02.10.11 11:34 PM ET
I Saw Torture in an Egyptian Prison
UPDATE: One day after vowing to serve until September, Hosni Mubarak resigned the Egyptian presidency on Friday. His decision was announced by Vice President Omar Suleiman. Protesters greeted the news with noisy celebration, cheering and waving flags in Cairo’s Tahrir square. Earlier in the day, Mubarak fled Cairo.
Kareem Amer, a famed blogger among Egypt's protesters, spent nearly a week in a prison for breaking curfew. Hours after his release, he tells Ahed Al Hendi about the brutality he witnessed there. Plus, full coverage of the Egypt protests.
Famed Egyptian blogger Kareem Amer and his friend, filmmaker Samir Eshra, are now free after nearly a week in prison. In a phone call with CyberDissidents.org hours after they were released, Amer described the events surrounding his capture and confinement.
On February 7, a group of thugs attempted to confiscate his friend's videotapes after they left Tahrir Square. The thugs handed the blogger and filmmaker over to military police for having violated the curfew. Amer spent one day in a local prison and was later shipped to an army jail in what he described as "the middle of the desert."
Photos: Egypt Protests
I asked Kareem if the prison was similar to Borj Al Arab, the jail where he spent the last four years for having criticized the Egyptian dictator and "insulted" Islam. "No way," he said. "This prison was like a trash-can. The cell was tiny and the bathroom was disgusting. They did not allow us to shower even once since we were arrested. People were treated harshly and severely tortured on a daily basis. They were tortured in front of our eyes--water-boarded, beaten with sticks, and electrocuted."
I could not help but think back to my time in a Syrian prison. In December 2006, I was arrested in an Internet cafe by undercover security and spent more than a month in jail for dissident activities. I had long thought that Syrian prisons were worse than Egyptian prison, but after hearing Amer describe his experience, I was no longer sure.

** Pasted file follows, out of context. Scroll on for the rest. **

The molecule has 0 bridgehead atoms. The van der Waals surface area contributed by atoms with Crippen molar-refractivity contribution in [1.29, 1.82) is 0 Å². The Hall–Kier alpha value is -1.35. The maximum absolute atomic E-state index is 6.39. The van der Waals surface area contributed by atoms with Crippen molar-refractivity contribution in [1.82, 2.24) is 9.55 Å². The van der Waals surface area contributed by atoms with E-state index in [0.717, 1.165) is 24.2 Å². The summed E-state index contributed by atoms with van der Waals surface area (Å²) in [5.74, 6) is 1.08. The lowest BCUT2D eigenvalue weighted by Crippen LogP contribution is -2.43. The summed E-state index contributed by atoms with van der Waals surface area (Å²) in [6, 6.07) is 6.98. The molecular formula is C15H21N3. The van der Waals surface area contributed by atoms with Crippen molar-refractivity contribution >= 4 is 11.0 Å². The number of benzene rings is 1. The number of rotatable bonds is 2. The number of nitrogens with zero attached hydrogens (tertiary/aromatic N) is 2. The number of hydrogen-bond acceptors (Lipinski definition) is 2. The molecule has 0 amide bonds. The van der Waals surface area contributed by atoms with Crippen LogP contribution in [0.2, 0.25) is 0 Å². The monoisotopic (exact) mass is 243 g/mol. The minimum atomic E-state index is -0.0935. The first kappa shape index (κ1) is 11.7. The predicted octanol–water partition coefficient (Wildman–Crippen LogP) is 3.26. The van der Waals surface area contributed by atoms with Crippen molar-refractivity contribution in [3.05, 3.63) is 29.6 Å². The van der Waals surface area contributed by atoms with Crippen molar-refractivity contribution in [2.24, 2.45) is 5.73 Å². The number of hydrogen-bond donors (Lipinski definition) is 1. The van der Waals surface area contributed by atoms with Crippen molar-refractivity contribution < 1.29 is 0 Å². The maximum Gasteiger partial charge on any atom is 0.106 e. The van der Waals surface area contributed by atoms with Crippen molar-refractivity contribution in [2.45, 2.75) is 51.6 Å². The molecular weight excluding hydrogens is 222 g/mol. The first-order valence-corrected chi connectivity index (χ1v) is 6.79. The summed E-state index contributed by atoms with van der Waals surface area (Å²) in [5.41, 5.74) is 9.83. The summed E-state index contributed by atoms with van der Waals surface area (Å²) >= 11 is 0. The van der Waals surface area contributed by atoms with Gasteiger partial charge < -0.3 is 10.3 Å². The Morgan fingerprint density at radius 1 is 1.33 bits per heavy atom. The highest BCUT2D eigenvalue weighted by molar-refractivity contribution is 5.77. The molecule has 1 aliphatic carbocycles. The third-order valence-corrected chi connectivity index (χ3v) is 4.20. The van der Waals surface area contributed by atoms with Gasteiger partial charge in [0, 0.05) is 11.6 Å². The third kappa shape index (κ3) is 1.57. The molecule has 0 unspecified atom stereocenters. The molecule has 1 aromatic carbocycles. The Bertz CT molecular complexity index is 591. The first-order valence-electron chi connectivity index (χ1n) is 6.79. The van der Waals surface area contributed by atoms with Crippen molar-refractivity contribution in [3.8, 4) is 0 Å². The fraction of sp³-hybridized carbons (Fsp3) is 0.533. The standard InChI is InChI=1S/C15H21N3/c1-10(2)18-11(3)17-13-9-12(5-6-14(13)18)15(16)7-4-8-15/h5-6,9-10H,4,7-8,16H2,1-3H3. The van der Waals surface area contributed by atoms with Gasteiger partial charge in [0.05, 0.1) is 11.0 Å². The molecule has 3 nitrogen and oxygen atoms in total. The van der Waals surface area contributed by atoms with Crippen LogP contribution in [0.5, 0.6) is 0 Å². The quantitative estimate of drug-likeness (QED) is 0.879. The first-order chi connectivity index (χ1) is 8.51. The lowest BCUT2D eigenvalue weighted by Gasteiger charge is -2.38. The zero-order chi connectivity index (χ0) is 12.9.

How could the Egyptian army commit such violations given that they claim to be neutral or even on the side of the people? "What neutrality?" Amer responded angrily. "They are on the side of the regime. They are humiliating the people. You would not have believed what we saw in this short period in prison."
How could the Egyptian army commit such violations given that they claim to be neutral or even on the side of the people? “What neutrality?” Amer responded angrily. “They are on the side of the regime. They are humiliating the people.”
On Friday, all the prisoners Kareem was with were suddenly and unexpectedly freed. "Thousands of prisoners were released, even those who had killed soldiers," Amer said. "They abandoned us in the middle of the night on a desert highway that connected Suez City with Cairo. We were stopped by a military tank that almost opened fire on us. But when they found out we had been in a military prison, they let us go. A truck was stopped and it took us to Cairo."
Kareem and Samir's experience is a microcosm of the brutality of the Egyptian regime. Thousands are being held in prison and torture is commonplace. Tens of journalists have been arrested by army intelligence and they are apparently targeting those who work with foreign and American media outlets.
While the army has gone to great lengths to protect the headquarters of state security, they failed to protect the people of Egypt as they were beaten and killed in the streets by thugs on horseback and camelback. The army saw fit to protect the dreaded former interior minister, Habib Al Adly, from protesters, and now the army prevents people from leaving Tahrir Square and marching toward the presidential palace.
The current president, vice president, and prime minister are all generals. How many more people must die and how many more Kareem Amers must be jailed for the world to realize the true nature of this Egyptian military dictatorship?